In a further version of this embodiment, the external compressor may be driven by a single-phase AC induction motor, and may or may not be optimally designed for transportability. The compressor may be located within an enclosure, and very simple drive electronics, cooling provisions, and noise abatement may be supplied within the enclosure. Alternatively, the external compressor may be powered by DC electricity, and may be equipped to run off an AC/DC converter, DC power source, or battery.

Although the foregoing description of the preferred embodiments of the present invention has shown, described and pointed out the fundamental novel features of the invention, it will be understood that various omissions, substitutions, and changes in the form of the detail of the invention as illustrated as well as the uses thereof, may be made by those skilled in the art, without departing from the spirit of the invention. Particularly, it will be appreciated that the preferred embodiments of the invention may manifest itself in other shapes and configurations as appropriate for the end use of the article made thereby.

Patent Citations
Cited PatentFiling datePublication dateApplicantTitle
US2195565Sep 17, 1937Apr 2, 1940Bullard CoAir purifier
US2728407Apr 9, 1952Dec 27, 1955Specialties Dev CorpDehydrating apparatus
US2798718Oct 26, 1951Jul 9, 1957Gross William ECanister spring
US2944627Feb 12, 1958Jul 12, 1960Exxon Research Engineering CoMethod and apparatus for fractionating gaseous mixtures by adsorption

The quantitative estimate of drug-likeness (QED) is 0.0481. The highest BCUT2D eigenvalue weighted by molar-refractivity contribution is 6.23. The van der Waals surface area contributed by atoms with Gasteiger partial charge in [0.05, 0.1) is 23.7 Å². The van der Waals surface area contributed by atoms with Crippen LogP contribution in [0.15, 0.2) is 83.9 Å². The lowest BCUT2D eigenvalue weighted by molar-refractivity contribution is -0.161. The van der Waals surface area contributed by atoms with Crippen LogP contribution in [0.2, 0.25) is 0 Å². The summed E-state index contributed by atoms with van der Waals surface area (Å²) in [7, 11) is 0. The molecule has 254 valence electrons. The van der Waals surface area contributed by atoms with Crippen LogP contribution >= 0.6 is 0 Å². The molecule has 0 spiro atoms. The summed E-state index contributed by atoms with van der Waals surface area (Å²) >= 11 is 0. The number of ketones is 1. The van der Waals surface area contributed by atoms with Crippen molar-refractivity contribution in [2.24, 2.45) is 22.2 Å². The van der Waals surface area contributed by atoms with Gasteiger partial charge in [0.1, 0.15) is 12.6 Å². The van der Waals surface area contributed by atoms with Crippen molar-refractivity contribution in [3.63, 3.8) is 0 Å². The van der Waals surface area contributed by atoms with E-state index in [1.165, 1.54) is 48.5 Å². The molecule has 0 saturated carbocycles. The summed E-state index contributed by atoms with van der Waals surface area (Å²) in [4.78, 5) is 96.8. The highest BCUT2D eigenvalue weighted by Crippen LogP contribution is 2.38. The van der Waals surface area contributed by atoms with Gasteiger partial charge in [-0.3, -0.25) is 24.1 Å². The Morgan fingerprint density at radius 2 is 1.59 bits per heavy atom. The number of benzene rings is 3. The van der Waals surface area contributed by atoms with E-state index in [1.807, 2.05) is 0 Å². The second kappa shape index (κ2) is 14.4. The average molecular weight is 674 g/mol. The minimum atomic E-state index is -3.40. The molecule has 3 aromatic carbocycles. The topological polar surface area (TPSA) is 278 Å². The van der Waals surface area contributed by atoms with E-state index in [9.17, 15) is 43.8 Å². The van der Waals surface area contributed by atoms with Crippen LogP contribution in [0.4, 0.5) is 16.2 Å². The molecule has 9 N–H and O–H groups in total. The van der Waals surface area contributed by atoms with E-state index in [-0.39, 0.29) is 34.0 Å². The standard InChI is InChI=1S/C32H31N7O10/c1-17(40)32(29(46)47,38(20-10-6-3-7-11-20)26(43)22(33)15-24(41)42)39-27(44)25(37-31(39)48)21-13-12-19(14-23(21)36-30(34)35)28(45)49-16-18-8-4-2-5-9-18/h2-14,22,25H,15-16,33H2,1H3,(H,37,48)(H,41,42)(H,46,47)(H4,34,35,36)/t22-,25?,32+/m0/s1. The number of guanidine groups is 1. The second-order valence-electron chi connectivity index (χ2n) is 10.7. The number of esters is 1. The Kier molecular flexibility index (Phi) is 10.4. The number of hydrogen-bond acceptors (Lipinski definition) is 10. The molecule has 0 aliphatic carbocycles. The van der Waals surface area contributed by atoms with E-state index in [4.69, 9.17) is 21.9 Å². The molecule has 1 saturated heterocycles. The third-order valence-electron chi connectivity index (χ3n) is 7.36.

US3258899Feb 6, 1962Jul 5, 1966Puregas Equipment CorpApparatus for fractionating gaseous mixtures
US3323292Dec 1, 1964Jun 6, 1967Dielectric Products EngineerinApparatus for fractionating gaseous mixtures
US3406501Jul 6, 1967Oct 22, 1968David R. WatkinsAutomobile engine exhaust filter
US3703068Mar 26, 1971Nov 21, 1972Union Carbide CorpControl system for selective adsorption process
US3730158Jul 28, 1971May 1, 1973Gen Motors CorpCanister for evaporation loss control
US3880616Nov 19, 1973Apr 29, 1975Bendix CorpRespiratory support system
US3922149Jan 30, 1974Nov 25, 1975Garrett CorpOxygen air enrichment method
US3976050Nov 18, 1974Aug 24, 1976Nuclear Associates, Inc.Device for adsorbing exhaled radioactive gases and process
US4054133Mar 29, 1976Oct 18, 1977The Bendix CorporationControl for a demand cannula
US4070164Jul 13, 1976Jan 24, 1978Toray Industries, Inc.Adsorption-desorption pressure swing gas separation
US4077779Oct 15, 1976Mar 7, 1978Air Products And Chemicals, Inc.Hydrogen purification by selective adsorption